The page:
For the very shallow circuit features required for ultra-large scale integrated (ULSI) circuits, such as shallow implanted source and drains, thermal diffusion can degrade device geometry. Therefore, it is desired to reduce the total thermal budget in achieving the required thermal processing. The thermal budget may be considered as the total time at high temperatures necessary to achieve the desired processing temperature. Such shallow circuit features are essentially confined to the wafer surface, and annealing them requires only that the wafer surface be heated to the requisite temperature. The time that the wafer surface needs to stay at the highest temperature can be very short.

Rapid thermal processing (RTP) uses radiant lamps which can be very quickly turned on and off to heat only the wafer and not the rest of the chamber. Pulsed laser annealing using very short (about 20 ns) laser pulses is effective for heating only the surface layer and not the underlying wafer, thus allowing very short ramp up and ramp down rates.

A more recently developed approach in various forms, sometimes called thermal flux laser annealing or dynamic surface annealing (DSA), is described by Jennings et al. in PCT Appln. No. PCT/2003/00196966 based upon U.S. patent application Ser. No. 10/325,497, filed Dec. 18, 2002 and incorporated herein by reference in its entirety. Similar techniques are disclosed in U.S. Pat. No. 6,531,681 to Markle and U.S. Pat. No. 6,747,245 to Talwar.

The Jennings and Markle versions use CW diode lasers to produce very intense beams of light that strike the wafer as a thin long line of radiation. The line is then scanned over the surface of the wafer in a direction perpendicular to the long dimension of the line beam.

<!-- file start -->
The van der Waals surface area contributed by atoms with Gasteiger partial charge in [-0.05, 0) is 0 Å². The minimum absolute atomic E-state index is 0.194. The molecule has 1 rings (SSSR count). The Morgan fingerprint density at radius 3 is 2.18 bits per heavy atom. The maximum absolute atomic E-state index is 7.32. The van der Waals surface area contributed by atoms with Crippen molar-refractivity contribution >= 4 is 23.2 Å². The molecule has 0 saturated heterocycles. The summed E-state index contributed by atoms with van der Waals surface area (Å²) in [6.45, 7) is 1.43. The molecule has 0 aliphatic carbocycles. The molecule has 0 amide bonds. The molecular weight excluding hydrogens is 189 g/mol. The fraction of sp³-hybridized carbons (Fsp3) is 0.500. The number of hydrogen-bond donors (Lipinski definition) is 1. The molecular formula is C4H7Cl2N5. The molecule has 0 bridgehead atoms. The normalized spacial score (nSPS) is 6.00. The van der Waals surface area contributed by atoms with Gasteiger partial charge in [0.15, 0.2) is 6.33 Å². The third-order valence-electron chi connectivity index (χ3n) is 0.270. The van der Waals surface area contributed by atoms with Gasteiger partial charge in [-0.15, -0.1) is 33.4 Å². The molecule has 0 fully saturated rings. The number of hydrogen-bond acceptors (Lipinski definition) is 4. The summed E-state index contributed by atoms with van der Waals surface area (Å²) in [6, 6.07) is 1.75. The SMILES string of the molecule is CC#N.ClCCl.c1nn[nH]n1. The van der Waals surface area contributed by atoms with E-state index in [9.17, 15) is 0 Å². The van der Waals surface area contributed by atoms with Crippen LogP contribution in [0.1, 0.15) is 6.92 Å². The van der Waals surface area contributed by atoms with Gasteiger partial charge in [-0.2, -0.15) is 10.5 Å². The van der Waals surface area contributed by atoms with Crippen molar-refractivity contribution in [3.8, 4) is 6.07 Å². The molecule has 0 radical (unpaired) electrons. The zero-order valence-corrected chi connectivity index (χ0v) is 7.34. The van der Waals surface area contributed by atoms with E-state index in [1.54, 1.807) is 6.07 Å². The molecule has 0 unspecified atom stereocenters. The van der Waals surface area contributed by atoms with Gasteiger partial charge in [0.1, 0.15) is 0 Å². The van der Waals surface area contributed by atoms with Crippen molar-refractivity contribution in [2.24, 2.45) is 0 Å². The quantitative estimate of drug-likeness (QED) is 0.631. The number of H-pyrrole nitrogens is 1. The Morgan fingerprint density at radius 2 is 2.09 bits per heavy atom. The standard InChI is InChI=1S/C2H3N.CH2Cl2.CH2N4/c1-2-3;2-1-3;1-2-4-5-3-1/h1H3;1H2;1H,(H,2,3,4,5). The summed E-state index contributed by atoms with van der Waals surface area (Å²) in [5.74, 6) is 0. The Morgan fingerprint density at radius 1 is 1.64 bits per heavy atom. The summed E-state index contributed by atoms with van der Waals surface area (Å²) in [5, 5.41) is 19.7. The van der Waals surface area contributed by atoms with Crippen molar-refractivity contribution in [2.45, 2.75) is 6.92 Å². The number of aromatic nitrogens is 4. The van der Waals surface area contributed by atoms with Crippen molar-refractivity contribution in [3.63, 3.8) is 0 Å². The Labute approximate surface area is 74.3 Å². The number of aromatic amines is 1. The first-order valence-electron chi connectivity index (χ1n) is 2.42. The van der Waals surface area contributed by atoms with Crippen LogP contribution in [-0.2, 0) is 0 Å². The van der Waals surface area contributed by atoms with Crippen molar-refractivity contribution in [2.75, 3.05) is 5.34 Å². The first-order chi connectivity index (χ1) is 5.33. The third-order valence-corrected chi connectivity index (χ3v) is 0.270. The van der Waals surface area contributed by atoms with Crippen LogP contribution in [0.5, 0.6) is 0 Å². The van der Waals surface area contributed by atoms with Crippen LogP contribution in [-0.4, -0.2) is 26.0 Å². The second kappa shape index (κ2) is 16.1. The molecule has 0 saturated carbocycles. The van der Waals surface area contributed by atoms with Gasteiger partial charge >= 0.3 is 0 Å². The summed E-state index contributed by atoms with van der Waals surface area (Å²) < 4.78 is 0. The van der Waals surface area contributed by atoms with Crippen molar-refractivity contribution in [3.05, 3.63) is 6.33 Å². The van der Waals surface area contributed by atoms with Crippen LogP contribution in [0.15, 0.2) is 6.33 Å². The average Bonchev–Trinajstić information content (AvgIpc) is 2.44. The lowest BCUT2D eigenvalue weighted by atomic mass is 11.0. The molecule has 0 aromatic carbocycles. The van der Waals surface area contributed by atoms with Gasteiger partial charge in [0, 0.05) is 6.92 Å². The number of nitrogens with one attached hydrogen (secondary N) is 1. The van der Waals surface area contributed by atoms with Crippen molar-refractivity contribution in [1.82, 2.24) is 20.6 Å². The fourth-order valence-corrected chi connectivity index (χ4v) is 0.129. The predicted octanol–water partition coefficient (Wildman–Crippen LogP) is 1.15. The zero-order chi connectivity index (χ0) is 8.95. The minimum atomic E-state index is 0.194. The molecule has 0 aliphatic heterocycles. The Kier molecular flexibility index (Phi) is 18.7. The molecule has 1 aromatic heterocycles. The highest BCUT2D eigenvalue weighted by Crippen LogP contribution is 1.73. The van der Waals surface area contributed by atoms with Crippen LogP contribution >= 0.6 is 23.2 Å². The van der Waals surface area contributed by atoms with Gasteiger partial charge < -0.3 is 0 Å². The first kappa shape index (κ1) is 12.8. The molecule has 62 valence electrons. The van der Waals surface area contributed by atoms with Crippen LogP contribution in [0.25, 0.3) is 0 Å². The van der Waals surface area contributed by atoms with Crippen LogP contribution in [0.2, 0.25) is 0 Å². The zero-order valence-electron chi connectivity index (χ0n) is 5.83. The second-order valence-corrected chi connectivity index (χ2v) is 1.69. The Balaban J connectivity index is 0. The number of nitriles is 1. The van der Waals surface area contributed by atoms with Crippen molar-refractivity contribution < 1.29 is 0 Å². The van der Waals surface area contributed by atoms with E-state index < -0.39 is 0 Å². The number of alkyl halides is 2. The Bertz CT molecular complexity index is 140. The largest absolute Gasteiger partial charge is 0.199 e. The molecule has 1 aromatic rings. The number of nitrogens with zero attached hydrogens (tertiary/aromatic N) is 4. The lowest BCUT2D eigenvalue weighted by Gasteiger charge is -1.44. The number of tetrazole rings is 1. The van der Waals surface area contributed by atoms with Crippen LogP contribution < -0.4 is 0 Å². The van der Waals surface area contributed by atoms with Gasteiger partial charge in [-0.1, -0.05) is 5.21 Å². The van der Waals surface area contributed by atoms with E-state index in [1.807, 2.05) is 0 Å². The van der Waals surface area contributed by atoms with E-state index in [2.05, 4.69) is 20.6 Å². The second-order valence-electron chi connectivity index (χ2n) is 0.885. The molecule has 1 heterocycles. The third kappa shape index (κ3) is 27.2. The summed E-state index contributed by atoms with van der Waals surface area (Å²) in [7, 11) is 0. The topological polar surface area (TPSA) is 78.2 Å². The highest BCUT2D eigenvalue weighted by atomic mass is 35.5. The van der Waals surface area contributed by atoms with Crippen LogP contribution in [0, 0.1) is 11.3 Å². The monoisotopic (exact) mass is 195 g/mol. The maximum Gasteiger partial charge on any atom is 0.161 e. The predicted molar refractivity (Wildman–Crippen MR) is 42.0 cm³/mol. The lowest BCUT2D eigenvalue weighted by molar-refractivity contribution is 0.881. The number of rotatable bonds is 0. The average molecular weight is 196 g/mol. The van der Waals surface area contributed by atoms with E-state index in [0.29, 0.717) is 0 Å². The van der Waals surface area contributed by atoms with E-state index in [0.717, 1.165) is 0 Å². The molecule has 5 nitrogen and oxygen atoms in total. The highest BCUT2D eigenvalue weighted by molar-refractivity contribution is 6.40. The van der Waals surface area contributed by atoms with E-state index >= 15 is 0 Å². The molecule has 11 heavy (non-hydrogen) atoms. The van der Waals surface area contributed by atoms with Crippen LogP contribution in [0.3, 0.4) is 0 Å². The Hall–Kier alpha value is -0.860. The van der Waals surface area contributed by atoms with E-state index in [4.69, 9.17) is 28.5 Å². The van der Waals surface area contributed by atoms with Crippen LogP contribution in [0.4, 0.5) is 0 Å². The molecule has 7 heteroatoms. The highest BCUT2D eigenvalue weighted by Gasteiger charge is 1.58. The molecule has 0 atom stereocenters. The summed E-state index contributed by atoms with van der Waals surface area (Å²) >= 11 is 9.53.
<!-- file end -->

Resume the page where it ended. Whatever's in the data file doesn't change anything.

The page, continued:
SUMMARY

A method is provided for thermally processing a workpiece such as a semiconductor wafer, for example. In some embodiments, the method may include generating a beam of radiation and projecting the beam onto the workpiece surface as a two-dimensional rectangular line beam having a long dimension L along a first axis and a short dimension along a second axis. The method may further include interleaving (a) scanning of the line beam along successive rows in a first half of the workpiece surface in a first direction parallel to the second axis with (b) scanning of the line beam along successive rows in a second half of the workpiece surface in a second direction opposite the first direction. Since the beam is scanned along the second axis and is translated to successive rows along the first axis, its progress along the second axis is faster, so that the second axis may be referred to as the fast axis while the first axis may be referred to as the slow axis.